And when you're talking about a national hydrogen economy, to deal with the quantity of CO2 you would be generating through hydrogen production, the most viable technology today for that is subsurface sequestration. That's why you are hearing a lot about how CO2 would be injected underground and stored, to be able to facilitate a blue hydrogen project.

4 Ingredients needed for a Blue Hydrogen project


1. Water: Need to be close to some water source where you can get long term continuous supply of fresh water.

2. Natural Gas Supply: Need to be close to a natural gas main line or near a natural gas field.

3. Carbon Sequestration: The volume of CO2 will likely require some sort of sequestration, which needs deep reservoirs with carbon storage taking up to 30 to 40 townships of land.

4. Customer: To reach customers we will need pipelines, and not using existing pipelines. New hydrogen and carbon dioxide pipelines will be required.

An Overview & Challenges with Lithium

Dayna: If we look at environmental challenges or regulatory challenges, what are you seeing in in that space for lithium?

Brian: When we talk about aquifers that are hundreds of meters deep, the intention of these plants would be to bring brine to the surface, extract the lithium, and reinject that brine back into the into the aquifer again. However, if you were to have a release of that kind of brine fluid, certainly it could cause impacts to the vegetation, wetlands, wildlife, groundwater, domestic water supplies, etc.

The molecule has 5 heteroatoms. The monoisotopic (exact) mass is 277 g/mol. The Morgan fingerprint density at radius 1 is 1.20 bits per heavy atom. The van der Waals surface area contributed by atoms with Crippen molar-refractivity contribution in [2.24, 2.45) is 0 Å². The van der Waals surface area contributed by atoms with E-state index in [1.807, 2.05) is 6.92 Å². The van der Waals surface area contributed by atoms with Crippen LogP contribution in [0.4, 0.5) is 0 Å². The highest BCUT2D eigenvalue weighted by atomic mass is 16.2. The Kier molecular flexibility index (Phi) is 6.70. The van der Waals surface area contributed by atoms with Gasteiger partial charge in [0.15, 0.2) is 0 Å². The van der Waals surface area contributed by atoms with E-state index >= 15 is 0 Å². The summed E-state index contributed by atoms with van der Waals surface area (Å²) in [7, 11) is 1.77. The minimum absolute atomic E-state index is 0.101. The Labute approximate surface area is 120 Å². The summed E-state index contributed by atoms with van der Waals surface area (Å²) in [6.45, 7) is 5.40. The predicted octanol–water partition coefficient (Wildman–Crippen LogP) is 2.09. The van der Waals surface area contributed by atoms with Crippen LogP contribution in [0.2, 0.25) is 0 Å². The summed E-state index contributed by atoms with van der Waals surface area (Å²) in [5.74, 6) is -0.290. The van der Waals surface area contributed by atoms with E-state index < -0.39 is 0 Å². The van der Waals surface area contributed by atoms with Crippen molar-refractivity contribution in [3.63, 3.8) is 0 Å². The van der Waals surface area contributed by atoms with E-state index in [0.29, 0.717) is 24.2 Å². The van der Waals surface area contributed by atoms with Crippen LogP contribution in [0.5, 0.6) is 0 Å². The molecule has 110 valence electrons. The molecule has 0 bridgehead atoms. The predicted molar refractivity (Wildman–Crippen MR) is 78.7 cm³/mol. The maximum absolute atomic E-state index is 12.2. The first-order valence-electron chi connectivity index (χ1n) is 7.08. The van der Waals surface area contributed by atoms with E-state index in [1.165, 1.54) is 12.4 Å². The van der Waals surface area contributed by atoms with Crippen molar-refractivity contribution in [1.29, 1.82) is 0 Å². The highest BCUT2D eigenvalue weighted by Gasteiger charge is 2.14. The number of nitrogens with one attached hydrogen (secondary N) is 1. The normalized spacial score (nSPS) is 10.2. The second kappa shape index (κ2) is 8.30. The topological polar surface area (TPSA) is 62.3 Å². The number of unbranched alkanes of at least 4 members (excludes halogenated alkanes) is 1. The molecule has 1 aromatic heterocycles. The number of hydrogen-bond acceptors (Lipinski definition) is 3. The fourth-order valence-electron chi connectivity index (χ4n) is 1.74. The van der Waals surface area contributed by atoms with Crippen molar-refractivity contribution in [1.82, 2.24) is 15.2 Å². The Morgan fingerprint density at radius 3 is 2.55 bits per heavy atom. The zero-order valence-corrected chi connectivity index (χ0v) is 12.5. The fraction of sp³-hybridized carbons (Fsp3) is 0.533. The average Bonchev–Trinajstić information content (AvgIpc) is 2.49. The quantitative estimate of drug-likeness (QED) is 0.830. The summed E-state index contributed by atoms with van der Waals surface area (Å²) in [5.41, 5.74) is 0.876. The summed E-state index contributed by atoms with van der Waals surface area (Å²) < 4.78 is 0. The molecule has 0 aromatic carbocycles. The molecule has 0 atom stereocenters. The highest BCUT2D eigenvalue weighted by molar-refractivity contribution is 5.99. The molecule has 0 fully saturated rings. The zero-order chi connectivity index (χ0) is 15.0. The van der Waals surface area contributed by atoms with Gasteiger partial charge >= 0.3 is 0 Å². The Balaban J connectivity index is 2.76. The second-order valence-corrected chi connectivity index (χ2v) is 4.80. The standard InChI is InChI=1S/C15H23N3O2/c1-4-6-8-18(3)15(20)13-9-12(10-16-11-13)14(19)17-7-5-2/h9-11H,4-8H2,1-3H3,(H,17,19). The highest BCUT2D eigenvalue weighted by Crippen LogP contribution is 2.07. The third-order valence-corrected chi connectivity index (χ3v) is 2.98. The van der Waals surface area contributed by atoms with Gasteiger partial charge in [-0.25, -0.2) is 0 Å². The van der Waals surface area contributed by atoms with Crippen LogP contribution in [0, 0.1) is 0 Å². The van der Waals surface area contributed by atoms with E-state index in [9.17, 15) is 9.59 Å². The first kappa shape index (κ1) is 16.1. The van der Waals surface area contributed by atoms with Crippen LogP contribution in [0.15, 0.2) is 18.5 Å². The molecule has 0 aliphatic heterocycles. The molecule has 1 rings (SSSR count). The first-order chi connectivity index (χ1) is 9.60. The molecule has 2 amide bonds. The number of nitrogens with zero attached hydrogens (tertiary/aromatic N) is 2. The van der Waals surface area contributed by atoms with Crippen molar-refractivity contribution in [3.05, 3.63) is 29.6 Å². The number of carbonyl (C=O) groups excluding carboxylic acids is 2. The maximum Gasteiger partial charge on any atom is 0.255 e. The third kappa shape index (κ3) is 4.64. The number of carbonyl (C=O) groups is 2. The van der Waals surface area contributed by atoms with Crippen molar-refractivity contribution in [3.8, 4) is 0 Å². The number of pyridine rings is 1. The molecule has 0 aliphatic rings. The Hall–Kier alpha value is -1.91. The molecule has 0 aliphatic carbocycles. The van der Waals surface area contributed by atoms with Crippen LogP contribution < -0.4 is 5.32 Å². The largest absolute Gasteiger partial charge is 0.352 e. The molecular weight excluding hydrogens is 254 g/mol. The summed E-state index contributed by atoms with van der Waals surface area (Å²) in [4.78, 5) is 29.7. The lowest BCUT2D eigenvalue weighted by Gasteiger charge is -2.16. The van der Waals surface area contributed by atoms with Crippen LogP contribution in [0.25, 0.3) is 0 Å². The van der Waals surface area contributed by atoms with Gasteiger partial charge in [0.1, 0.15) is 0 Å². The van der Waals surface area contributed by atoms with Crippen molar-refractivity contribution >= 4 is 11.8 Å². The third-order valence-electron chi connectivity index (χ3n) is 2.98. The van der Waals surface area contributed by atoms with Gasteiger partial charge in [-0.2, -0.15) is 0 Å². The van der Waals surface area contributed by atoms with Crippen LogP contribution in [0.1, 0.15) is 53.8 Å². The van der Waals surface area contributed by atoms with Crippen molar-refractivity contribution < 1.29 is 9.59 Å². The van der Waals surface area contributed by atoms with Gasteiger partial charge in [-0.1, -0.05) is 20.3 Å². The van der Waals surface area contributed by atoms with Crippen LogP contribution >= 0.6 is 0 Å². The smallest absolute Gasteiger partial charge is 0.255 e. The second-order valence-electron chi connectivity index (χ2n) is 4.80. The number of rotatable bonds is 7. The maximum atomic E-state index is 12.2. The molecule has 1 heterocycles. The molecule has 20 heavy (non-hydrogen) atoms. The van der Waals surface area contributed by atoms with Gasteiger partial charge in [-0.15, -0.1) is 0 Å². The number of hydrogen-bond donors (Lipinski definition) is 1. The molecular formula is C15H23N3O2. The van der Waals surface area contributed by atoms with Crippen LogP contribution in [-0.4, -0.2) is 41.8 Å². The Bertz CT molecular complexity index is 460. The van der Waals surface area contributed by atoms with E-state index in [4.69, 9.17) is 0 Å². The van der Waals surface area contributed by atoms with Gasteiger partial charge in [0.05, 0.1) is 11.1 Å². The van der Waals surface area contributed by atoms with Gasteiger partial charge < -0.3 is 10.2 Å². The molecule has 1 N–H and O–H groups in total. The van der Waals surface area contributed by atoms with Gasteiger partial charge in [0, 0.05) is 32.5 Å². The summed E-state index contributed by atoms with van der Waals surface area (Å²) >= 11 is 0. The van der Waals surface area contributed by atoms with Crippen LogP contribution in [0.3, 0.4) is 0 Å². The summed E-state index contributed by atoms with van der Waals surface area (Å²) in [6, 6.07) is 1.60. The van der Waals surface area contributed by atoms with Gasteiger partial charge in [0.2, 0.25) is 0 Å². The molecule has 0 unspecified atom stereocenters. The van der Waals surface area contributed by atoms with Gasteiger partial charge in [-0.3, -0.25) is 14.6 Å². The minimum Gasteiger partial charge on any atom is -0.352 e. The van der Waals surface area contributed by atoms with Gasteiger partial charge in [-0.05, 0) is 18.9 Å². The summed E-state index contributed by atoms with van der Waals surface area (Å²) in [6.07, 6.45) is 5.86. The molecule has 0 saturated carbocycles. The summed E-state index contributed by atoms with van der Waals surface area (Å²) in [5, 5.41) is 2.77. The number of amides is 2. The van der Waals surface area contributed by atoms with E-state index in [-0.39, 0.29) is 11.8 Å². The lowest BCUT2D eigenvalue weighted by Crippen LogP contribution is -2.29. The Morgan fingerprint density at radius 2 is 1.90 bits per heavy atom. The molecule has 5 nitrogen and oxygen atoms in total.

One of the other things, around landowners and how they view this, there are still some questions. Landowner understand lithium could be desirable, but what does that actually look like?

If you start producing brine fluid from a certain point in a large aquifer, then you separate lithium out, you’ve got this brine leftover and if you reinjected the brine back into the exact same location what you're doing is you're just further diluting the lithium concentration of what's left there. You've already got a challenge trying to figure out how to separate lithium, so you probably don't want to add more non lithium brine back to the same spot. Therefore, you inject that brine fluid back into a different location somewhere else in that aquifer. Essentially building pipelines to move this brine fluid somewhere else, reinjecting it in a different location to balance the pressure in the aquifer. Then as you keep developing you drill more wells, and this process continues for decades. What you end up building from the surface, at least, is going to look fairly similar to a conventional oil and gas field. You’re going to keep drilling wells, adding pipelines, and moving fluids, until you have a large network of a bunch of smaller individual drilling pads. Again, the environmental effects that come with large oil and gas fields are things we understand well, but certainly still have the potential to cause cumulative effects, habitat fragmentation, habitat disturbance, vegetation removal, or sensitive wetlands. Trying to figure out how to continue to add well pads and then reclaim the ones you're finished with over time is a well-known challenge, but it's a challenge that's not avoided through lithium development.